The Wall Street Journal reports that one of the reasons single-family housing starts are nearly 30 percent below the previous 30-year average is paperwork.
In new research by real estate tracker Trulia, metro areas with long delays for building and zoning approvals aren't attractive to builders. Ralph McLaughlin, Trulia's chief economist, says builders are wary of long approval times because the specter of an economic downturn in the time it takes to get permits and build a home is too risky. Those builders decide not to build, despite what the area's current supply and demand indicates.
McLaughlin correlated the rate of new housing supply with a land use and regulatory index developed by the University of Pennsylvania, which measures the amount of delays and other forms of real estate regulation in markets across the country. He found that the longer the average delay in getting building permit approvals in a market, the less responsive the housing supply was during periods of increased demand.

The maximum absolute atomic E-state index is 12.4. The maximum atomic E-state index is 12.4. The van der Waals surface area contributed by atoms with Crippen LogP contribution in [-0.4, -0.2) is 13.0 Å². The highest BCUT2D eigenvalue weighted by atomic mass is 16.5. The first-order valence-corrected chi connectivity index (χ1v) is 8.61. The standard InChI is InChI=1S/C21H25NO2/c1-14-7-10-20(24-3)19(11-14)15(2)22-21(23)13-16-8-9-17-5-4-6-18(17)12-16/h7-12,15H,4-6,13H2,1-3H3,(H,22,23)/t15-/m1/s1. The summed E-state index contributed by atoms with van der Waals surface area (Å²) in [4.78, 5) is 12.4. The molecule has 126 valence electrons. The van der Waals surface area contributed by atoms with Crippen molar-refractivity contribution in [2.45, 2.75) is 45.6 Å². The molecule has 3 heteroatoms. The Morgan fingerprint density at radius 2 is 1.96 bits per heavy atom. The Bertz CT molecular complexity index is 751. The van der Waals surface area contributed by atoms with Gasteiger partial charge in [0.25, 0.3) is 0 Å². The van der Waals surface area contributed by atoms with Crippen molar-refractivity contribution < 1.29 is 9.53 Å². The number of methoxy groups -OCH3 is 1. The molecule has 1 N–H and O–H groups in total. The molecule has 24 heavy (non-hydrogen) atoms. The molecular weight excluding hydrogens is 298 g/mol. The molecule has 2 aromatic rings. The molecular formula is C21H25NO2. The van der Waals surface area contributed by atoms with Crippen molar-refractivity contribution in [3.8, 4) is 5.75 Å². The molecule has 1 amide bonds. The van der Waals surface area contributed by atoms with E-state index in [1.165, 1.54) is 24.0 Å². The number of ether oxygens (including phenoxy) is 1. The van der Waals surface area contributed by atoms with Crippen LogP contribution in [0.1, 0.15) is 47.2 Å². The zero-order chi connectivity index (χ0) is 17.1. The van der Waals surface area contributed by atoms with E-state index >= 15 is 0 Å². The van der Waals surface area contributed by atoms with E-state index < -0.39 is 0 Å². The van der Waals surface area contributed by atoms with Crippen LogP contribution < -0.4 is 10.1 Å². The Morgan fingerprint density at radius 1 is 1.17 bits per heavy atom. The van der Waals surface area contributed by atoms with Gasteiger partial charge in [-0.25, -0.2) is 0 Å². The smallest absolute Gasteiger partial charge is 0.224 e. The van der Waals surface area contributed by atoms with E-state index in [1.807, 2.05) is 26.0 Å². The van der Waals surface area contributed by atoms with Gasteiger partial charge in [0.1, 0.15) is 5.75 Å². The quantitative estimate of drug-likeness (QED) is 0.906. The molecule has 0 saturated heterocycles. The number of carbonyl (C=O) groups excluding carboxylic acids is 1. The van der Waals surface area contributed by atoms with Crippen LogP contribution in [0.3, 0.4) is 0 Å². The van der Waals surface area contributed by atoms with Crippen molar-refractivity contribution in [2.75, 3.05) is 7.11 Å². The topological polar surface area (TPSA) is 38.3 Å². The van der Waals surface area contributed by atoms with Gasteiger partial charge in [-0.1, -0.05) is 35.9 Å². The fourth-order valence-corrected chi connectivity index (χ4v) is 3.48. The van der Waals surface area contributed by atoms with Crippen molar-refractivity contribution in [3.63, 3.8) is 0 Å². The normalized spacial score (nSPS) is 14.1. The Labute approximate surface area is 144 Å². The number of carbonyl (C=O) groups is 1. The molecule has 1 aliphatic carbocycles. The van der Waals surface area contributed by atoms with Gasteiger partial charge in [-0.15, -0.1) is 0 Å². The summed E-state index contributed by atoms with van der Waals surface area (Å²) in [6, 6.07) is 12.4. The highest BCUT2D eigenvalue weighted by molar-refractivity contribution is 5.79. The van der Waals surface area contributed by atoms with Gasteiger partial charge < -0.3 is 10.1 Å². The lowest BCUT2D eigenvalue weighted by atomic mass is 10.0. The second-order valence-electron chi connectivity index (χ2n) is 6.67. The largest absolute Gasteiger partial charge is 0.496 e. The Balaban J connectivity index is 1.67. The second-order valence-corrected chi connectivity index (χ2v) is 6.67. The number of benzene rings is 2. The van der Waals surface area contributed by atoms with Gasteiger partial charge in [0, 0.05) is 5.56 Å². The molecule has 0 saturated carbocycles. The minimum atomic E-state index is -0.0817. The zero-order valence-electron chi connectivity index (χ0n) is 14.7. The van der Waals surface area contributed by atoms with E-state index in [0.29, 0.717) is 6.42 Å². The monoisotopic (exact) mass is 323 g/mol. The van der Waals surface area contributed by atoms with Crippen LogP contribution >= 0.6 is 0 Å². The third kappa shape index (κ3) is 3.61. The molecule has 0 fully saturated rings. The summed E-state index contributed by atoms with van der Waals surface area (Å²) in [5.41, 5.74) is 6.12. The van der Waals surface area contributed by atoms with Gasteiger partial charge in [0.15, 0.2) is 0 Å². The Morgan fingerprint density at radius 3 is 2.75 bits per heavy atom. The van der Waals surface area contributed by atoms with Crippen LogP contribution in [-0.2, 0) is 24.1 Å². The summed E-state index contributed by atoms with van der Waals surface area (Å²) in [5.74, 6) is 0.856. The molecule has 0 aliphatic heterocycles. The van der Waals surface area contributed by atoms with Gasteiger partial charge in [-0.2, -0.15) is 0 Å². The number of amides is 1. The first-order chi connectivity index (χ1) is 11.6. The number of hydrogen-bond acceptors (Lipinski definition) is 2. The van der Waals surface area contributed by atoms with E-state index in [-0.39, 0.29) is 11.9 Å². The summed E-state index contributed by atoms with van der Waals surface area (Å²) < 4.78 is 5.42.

Metro areas with the longest approval delays include Long Island, New York at 11.5 months, Providence, Rhode Island at 11 months, and San Francisco at 10.2 months.
Las Vegas, Raleigh and Atlanta had average delays of about four months, compared with average delays of eight to 12 months in New York and coastal California markets.
Areas with the shortest permitting times are Houston, Texas at 2.9 months, Charlotte, North Carolina at 3.3 months; and Jacksonville, Florida at 4 months.
If the developer is also looking at new zoning, the delay increases. Frank Flores, development manager with Signature Development Group in Oakland, California said delays are factored into the cost of doing business but longer permitting times affect the builder's decision-making on whether to proceed or hold off on certain projects.